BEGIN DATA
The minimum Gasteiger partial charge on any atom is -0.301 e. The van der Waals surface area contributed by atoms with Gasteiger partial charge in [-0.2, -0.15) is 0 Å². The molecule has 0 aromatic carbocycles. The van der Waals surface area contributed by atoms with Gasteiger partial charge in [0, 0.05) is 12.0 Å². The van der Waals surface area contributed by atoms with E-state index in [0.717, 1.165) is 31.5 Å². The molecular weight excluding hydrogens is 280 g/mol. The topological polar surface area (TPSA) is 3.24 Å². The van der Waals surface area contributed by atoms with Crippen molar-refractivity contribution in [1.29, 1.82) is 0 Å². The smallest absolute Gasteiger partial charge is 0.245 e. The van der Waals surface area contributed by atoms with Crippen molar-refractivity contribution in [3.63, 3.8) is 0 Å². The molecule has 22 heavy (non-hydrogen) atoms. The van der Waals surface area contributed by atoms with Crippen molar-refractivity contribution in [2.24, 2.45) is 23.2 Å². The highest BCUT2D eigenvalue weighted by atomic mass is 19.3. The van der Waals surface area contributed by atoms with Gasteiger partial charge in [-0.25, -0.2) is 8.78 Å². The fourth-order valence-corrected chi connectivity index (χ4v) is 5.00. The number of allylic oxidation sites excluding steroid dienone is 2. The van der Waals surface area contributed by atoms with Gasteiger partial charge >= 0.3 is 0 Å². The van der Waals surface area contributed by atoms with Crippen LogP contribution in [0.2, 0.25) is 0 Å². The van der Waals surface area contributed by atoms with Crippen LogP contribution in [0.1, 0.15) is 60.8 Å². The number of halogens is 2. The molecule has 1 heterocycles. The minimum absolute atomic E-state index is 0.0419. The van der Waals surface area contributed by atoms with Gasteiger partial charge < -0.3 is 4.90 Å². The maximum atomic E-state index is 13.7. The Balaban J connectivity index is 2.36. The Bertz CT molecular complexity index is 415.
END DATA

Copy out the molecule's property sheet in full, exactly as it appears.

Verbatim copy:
The minimum Gasteiger partial charge on any atom is -0.301 e. The van der Waals surface area contributed by atoms with Gasteiger partial charge in [-0.2, -0.15) is 0 Å². The molecule has 0 aromatic carbocycles. The van der Waals surface area contributed by atoms with Gasteiger partial charge in [0, 0.05) is 12.0 Å². The van der Waals surface area contributed by atoms with E-state index in [0.717, 1.165) is 31.5 Å². The molecular weight excluding hydrogens is 280 g/mol. The topological polar surface area (TPSA) is 3.24 Å². The van der Waals surface area contributed by atoms with Crippen molar-refractivity contribution in [1.29, 1.82) is 0 Å². The smallest absolute Gasteiger partial charge is 0.245 e. The van der Waals surface area contributed by atoms with Crippen molar-refractivity contribution in [3.63, 3.8) is 0 Å². The molecule has 22 heavy (non-hydrogen) atoms. The van der Waals surface area contributed by atoms with Crippen molar-refractivity contribution in [2.24, 2.45) is 23.2 Å². The highest BCUT2D eigenvalue weighted by atomic mass is 19.3. The van der Waals surface area contributed by atoms with Gasteiger partial charge in [-0.25, -0.2) is 8.78 Å². The fourth-order valence-corrected chi connectivity index (χ4v) is 5.00. The number of allylic oxidation sites excluding steroid dienone is 2. The van der Waals surface area contributed by atoms with Gasteiger partial charge >= 0.3 is 0 Å². The van der Waals surface area contributed by atoms with Crippen LogP contribution in [0.2, 0.25) is 0 Å². The van der Waals surface area contributed by atoms with Crippen LogP contribution in [0.1, 0.15) is 60.8 Å². The number of halogens is 2. The molecule has 1 heterocycles. The minimum absolute atomic E-state index is 0.0419. The van der Waals surface area contributed by atoms with Gasteiger partial charge < -0.3 is 4.90 Å². The maximum atomic E-state index is 13.7. The Balaban J connectivity index is 2.36. The Bertz CT molecular complexity index is 415.